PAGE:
American High School Students' Entrepreneurial Ambition at New Low

April 24, 2017  Editor: Hewater Liu

A little more than one in four U.S. high school students, or 27 percent, intend to start their own business, the lowest level in five years, found a latest Gallup poll.

This was down from the 33 percent to 35 percent range recorded from 2011 to 2015, according to a Gallup-HOPE Index poll conducted from September 12-November 7, 2016. U.S. high school students are usually those who are in the grades nine to 12.

In contrast, 55 percent of American students in grades five to eight, say they plan to start their own business.

This reveals the largest gap in entrepreneurial ambitions between the two student groups since 2011.

The gap "could reflect that students' goals change as they age, or perhaps some students become less interested in entrepreneurship as they become more familiar with it," Gallup explained.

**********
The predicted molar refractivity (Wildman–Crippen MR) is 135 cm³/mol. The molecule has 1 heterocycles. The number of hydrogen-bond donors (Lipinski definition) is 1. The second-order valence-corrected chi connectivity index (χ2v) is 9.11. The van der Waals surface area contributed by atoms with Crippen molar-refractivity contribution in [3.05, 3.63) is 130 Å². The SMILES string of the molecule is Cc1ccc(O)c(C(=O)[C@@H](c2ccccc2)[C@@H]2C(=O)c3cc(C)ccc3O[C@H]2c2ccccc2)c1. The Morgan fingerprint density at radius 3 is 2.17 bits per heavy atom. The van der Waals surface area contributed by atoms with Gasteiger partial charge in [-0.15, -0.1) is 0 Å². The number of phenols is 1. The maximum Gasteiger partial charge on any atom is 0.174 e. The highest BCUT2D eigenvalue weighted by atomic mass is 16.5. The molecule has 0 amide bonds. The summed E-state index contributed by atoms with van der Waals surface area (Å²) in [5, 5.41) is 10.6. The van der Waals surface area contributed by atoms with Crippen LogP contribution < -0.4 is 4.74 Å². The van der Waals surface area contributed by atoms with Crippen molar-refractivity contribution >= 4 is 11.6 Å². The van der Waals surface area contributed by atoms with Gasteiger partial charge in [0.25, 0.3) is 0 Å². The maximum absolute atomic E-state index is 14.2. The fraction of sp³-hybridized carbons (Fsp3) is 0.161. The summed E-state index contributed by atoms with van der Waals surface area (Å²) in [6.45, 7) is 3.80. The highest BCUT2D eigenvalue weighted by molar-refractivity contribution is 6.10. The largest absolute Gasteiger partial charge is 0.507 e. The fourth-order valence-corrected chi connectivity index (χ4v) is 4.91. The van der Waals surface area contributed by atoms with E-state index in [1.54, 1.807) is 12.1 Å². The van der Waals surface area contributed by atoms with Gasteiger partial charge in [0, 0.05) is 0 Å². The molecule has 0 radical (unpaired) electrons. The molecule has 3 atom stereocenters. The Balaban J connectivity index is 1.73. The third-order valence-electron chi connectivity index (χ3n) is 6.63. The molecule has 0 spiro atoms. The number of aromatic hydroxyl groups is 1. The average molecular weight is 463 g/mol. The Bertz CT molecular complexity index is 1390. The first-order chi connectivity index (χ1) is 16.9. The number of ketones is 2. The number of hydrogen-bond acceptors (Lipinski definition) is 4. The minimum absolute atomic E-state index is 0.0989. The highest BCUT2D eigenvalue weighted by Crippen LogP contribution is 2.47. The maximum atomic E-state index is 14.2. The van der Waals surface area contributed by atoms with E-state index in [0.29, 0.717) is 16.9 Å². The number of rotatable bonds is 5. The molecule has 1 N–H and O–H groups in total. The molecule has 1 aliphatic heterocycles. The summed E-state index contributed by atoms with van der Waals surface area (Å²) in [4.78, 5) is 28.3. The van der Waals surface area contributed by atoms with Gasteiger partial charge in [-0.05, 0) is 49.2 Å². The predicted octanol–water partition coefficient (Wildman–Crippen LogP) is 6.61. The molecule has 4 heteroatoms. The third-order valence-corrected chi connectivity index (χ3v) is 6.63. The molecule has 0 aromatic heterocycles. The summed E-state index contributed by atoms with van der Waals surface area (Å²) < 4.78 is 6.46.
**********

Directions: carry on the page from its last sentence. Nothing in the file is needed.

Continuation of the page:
The entrepreneurial ambition among older peers in American high schools declines despite increased availability of classes on the subject could be because they have a better sense of what work they want to do and find the idea of being a business owner less appealing amid economic slowdown, Gallup said.

To address the slowdown, U.S. business and education leaders will need to find a way to give the next generation of entrepreneurs the tools they need to keep their ambitions alive, Gallup suggested.

(Source: Xinhua)

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